Isaiah 51:9

Awake, awake, put on strength, O arm of the LORD; awake, as in the ancient days, in the generations of old. Art thou not it that hath cut Rahab, and wounded the dragon?

Awake, awake, put on strength, O arm of the Lord,.... The Septuagint and Arabic versions take the words to be an address to Jerusalem; and the Syriac version to Zion, as in Isaiah 51:17, but wrongly: they are, as Jarchi says, a prayer of the prophet, or it may be rather of the church represented by him; and are addressed either to God the Father, who, when he does not immediately appear on the behalf of his people, is thought by them to be asleep, though he never slumbers nor sleeps, but always keeps a watchful eye over them; but this they not apprehending, call upon him to "awake"; which is repeated, to show their sense of danger, and of their need of him, and their vehement importunity; and that he would clothe himself with strength, and make it visible, exert his power, and make bare his arm on their behalf: or they are an address to Christ, who is the power of God, that he would appear in the greatness of strength, show himself strong in favour of his people, and take to himself his great power and reign:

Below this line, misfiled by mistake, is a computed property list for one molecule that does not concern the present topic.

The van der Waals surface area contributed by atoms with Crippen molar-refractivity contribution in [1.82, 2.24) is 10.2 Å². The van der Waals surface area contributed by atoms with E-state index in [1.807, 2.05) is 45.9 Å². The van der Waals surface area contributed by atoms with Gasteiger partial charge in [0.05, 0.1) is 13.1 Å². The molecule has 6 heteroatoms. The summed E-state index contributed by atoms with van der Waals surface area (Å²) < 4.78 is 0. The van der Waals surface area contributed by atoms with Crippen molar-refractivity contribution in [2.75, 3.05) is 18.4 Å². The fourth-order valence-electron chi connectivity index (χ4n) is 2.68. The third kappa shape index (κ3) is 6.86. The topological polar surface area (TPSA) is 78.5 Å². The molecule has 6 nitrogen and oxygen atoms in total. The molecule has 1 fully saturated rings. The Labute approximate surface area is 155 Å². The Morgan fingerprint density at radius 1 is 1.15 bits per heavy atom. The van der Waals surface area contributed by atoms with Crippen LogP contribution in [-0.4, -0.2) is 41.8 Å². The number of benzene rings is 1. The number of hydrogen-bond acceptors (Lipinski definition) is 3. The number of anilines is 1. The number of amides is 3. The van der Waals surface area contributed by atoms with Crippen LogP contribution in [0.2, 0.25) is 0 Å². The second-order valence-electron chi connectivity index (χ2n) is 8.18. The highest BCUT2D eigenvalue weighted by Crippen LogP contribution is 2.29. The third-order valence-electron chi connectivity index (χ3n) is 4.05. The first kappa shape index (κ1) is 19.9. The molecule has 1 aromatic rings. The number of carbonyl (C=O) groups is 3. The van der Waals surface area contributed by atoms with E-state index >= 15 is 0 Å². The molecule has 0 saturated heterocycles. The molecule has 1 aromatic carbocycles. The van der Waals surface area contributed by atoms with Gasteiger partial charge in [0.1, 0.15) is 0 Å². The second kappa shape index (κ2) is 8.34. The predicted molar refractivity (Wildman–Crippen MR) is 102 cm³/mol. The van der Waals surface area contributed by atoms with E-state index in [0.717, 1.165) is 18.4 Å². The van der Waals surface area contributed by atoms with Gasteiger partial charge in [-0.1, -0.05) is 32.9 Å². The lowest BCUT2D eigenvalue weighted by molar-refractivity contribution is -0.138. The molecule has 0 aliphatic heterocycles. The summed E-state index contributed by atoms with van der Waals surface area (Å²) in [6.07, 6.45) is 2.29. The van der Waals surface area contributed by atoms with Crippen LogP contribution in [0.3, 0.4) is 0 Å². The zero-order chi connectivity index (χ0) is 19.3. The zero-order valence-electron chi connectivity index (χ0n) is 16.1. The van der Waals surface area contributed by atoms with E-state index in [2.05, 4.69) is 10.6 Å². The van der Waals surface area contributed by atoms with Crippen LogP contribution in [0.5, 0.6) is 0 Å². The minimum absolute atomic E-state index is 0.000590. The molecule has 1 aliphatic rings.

awake, as in the ancient days, in the generations of old; which is mentioned not only as an argument to prevail with the Lord that he would do as he had formerly done; but as an argument to encourage the faith of the church, that as he had done, he could and would still do great things for them:

Art thou not it that hath cut Rahab; that is, Egypt, so called either from the pride and haughtiness of its inhabitants; or from the large extent of the country; or from the form of it, being in the likeness of a pear, as some have thought; see Psalms 87:4 and the sense is, art thou not that very arm, and still possessed of the same power, that cut or "hewed" to pieces, as the word {p} signifies, the Egyptians, by the ten plagues sent among them?

and wounded the dragon? that is, Pharaoh king of Egypt, so called from the river Nile in Egypt, where he reigned, and because of his fierceness and cruelty, see Ezekiel 29:3. So the Targum interprets it of Pharaoh and his army, who were strong as a dragon. And that same mighty arm that destroyed Egypt, and its tyrannical king, can and will destroy that great city, spiritually called Sodom and Egypt, and the beast that has two horns like a lamb, but speaks like a dragon, and to whom the dragon has given his seat, power, and authority; and the rather this may be believed, since the great red dragon has been cast out, or Rome Pagan has been destroyed by him, Revelation 11:8.

{p} tbuxhm "quod excidit", Piscator; "excidens", Montanas.